First Saskatchewan residents vaccinated in Regina

Regina-based frontline health care workers first to receive Pfizer vaccine

Heather Witzel-Garnhum, nurse clinician, injects Dr. Jeffrey Betcher, critical care lead, with the Pfizer-BioNTech COVID-19 vaccine at the Regina General Hospital on Dec. 15, 2020 (Photo courtesy Government of Saskatchewan)

Dr. Jeffrey Betcher has probably never been injected with a vaccine to applause before.

That changed Tuesday, as Betcher became the first person in Saskatchewan to receive a COVID-19 vaccine.

Betcher is a critical care lead, and joined emergency room nurse Leah Sawatsky as the first two residents to receive Pfizer’s COVID-19 vaccine, which arrived in the province just five hours earlier.

The event was captured live and broadcast on major networks. As the needle entered Betcher’s right arm, the small group of health care professionals gathered for the first doses broke into applause.

“This is one step closer to seeing this through to the end. I feel so good about this,” Betcher said as he was vaccinated.

“If you’re unsure, I think it’s really important that you consider getting it done. It protects not only yourself but those around you.”

Betcher described the vaccine as another layer of protection for himself, his staff and his patients as he cares for and looks after them.

Sawatsky said she was “glad” to get the vaccine to keep herself, her friends and family and patients safe.

‘We’re seeing people whose quality of life is being taken away every day,” Sawatsky said.

“Trust the science. It’s good for us, and get the vaccine.”

The initial batch of vaccines, good for about 1,950 people, was delivered Tuesday. Saskatchewan is piloting its vaccination process with employees at Regina General Hospital who are directly providing care to COVID-19 patients.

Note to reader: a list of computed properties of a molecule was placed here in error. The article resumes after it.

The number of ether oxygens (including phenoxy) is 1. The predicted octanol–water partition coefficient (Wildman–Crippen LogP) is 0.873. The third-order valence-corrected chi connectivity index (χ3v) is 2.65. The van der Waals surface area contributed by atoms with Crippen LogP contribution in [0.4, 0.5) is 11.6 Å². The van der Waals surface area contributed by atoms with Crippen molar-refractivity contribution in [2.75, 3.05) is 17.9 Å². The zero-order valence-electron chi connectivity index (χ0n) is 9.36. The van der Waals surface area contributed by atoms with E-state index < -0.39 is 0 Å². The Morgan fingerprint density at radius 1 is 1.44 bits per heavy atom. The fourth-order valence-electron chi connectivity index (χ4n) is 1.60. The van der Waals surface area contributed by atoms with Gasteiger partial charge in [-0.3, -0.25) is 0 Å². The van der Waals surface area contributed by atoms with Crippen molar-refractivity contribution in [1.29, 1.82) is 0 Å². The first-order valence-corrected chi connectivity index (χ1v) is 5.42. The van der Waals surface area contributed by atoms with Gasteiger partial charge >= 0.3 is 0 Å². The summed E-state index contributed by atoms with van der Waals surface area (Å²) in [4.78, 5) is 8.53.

Premier Scott Moe, right, applauds as the first health care workers receive the COVID-19 vaccine in Regina Tuesday (Twitter/Scott Moe)

“We just watched Dr. Jeffrey Betcher and Registered Nurse Leah Sawatsky receive the first two COVID-19 vaccine shots in Saskatchewan,” Premier Scott Moe Tweeted late Tuesday.

“This is not the end of the pandemic. But it is the beginning of the end.”

More doses are expected to arrive early next year. Saskatchewan plans to focus on health care workers, elderly residents in care seniors over the age of 80 and residents in rural and remote northern communities in its first phase of vaccinations.

Saskatchewan is expecting to have 202,052 doses shipped within the first quarter of 2021 from Pfizer. The vaccine requires two doses taken within 21 days to be effective and works in about 94.5 per cent of patients.

Saskatchewan expects to receive 10,725 doses of Pfizer’s vaccine weekly. It is difficult to distribute logistically, as it requires storage at temperatures of – 70 C.

Phase two of the vaccination plan is expected to begin in April and will continue priority population immunization while providing widespread vaccine access to immunize the general population. Distribution in the second phase will occur throughout the province at public health clinics and other vaccination delivery sites, such as pharmacies and doctor’s offices, depending on vaccine availability. Phase two will begin sooner if the province’s vaccine allocation allows.